After years of failed attempts, a bill to more clearly ban the use of hand-held cellphones while driving finally managed to get out of a House committee on Wednesday.
Polls show that three of every four Utahns support the move, but some lawmakers had blocked it in committee for years saying it infringes too much on personal freedom.
“People say it’s my car and my right,” said Rep. Carol Moss, D-Holladay, sponsor of the bill. “But their action — that may very well produce an accident or fatality — affects other people.”
The House Law Enforcement and Criminal Justice Committee endorsed it unanimously, despite its seemingly bad omen of a number this year — HB13. It now goes to the full House.
Moss managed to change which committee considered it this year. Previously, the House Transportation Committee heard and killed it every year. Moss said it had several members who “were more libertarian types [who] don’t want government regulation.”
The friendlier law enforcement committee is even led by a Utah Highway Patrol officer, Rep. Lee Perry, R-Perry.
Hand-held use of a cellphone while driving in Utah already is technically illegal — but it can be enforced only if another traffic violation, besides speeding, is committed.
“People didn’t think it was against the law, because no one was ever cited,” Moss said.
Her bill would allow police to cite drivers directly for violation, and makes it easier to enforce. Essentially, it outlaws holding a phone in the hand while driving. The only manipulation it allows is one touch or swipe.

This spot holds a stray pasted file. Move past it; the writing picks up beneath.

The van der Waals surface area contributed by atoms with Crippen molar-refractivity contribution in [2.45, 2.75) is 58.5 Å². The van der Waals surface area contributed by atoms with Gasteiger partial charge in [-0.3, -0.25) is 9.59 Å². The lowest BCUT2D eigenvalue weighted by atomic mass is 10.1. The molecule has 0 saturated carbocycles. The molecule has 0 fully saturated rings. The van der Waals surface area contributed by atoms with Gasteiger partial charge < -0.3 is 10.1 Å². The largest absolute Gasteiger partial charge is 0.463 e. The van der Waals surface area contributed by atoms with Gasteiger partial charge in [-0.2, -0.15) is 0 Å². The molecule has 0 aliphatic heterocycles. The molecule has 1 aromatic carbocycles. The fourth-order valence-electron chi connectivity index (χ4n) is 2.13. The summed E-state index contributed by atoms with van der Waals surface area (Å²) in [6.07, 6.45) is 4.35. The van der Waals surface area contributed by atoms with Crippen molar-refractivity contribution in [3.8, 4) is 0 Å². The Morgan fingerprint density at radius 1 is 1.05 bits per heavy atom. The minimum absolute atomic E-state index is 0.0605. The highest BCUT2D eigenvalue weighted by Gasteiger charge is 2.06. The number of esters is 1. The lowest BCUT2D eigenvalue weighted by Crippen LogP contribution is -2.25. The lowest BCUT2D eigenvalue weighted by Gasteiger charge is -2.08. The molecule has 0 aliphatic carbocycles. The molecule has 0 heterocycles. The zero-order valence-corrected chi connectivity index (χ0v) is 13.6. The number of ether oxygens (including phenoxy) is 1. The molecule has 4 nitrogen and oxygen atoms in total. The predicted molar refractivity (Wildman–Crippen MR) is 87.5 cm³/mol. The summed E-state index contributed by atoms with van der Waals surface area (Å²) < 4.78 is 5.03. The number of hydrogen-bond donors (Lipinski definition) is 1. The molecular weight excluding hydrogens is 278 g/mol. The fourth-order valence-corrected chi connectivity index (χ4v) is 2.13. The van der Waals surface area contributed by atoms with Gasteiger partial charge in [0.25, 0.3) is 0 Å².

“Law enforcement can see it, just like they can see if someone is wearing a seatbelt. It took a long time to make that a primary offense, but it has saved thousands of lives,” Moss said.
“It’s a shame we need this legislation. We should all know better,” said Rep. Val Potter, R-North Logan. He said every time he sees a car swerving on the road, when he pulls up close “they always have a cellphone” to their ear.
“In California, you don’t see it because they know it’s against the law” and it is enforced, he said.
Greg Douglas, a motorcyclist, testified that he counted 32 people holding cellphones as he rode through Utah County on his way to the hearing Wednesday, including one driving a big-rig fuel truck. “I quit counting after that. My objective was to get the hell out of there.”
“Everybody has a story,” Moss said.
Only one witness opposed the bill. George Chapman, a former Salt Lake City mayoral candidate, said it would encourage disrespect for the law. He figures mothers will continue to answer phones while driving in front of their children, so they will figure breaking the law is OK.
University of Utah studies have found that using cellphones while driving is as dangerous as drunken driving — a hazard that Utah lawmakers aggressively took on with the recently imposed law that is the toughest in the nation. It dropped the legal blood alcohol level from 0.08 to 0.05.
The U. studies, however, have concluded that hands-free cellphone use while driving is just as distracting as hand-held use.
Moss argues her bill at least means drivers would have two hands and two eyes on the road, and believes that would improve safety.